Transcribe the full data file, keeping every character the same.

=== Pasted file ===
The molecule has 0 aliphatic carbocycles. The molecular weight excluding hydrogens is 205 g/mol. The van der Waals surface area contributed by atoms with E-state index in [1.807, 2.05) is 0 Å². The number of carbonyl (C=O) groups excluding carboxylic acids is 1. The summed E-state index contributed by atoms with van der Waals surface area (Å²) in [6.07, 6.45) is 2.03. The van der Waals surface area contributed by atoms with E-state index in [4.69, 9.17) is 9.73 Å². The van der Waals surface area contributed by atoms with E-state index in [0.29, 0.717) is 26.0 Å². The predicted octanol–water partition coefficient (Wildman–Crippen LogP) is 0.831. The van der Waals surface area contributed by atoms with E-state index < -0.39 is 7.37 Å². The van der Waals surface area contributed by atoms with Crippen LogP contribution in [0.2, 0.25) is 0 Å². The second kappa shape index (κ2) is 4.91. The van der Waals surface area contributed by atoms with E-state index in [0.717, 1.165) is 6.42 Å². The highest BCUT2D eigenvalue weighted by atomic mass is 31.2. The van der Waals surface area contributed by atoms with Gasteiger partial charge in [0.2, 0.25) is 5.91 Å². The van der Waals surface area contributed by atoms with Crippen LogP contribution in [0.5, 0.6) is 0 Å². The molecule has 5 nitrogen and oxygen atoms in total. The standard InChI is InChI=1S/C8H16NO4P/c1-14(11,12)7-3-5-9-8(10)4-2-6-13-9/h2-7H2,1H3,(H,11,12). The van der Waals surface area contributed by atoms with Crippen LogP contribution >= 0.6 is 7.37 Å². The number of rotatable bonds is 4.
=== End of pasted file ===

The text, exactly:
The molecule has 0 aliphatic carbocycles. The molecular weight excluding hydrogens is 205 g/mol. The van der Waals surface area contributed by atoms with E-state index in [1.807, 2.05) is 0 Å². The number of carbonyl (C=O) groups excluding carboxylic acids is 1. The summed E-state index contributed by atoms with van der Waals surface area (Å²) in [6.07, 6.45) is 2.03. The van der Waals surface area contributed by atoms with E-state index in [4.69, 9.17) is 9.73 Å². The van der Waals surface area contributed by atoms with E-state index in [0.29, 0.717) is 26.0 Å². The predicted octanol–water partition coefficient (Wildman–Crippen LogP) is 0.831. The van der Waals surface area contributed by atoms with E-state index < -0.39 is 7.37 Å². The van der Waals surface area contributed by atoms with Crippen LogP contribution in [0.2, 0.25) is 0 Å². The second kappa shape index (κ2) is 4.91. The van der Waals surface area contributed by atoms with E-state index in [0.717, 1.165) is 6.42 Å². The highest BCUT2D eigenvalue weighted by atomic mass is 31.2. The van der Waals surface area contributed by atoms with Gasteiger partial charge in [0.2, 0.25) is 5.91 Å². The van der Waals surface area contributed by atoms with Crippen LogP contribution in [0.5, 0.6) is 0 Å². The molecule has 5 nitrogen and oxygen atoms in total. The standard InChI is InChI=1S/C8H16NO4P/c1-14(11,12)7-3-5-9-8(10)4-2-6-13-9/h2-7H2,1H3,(H,11,12). The van der Waals surface area contributed by atoms with Crippen LogP contribution >= 0.6 is 7.37 Å². The number of rotatable bonds is 4.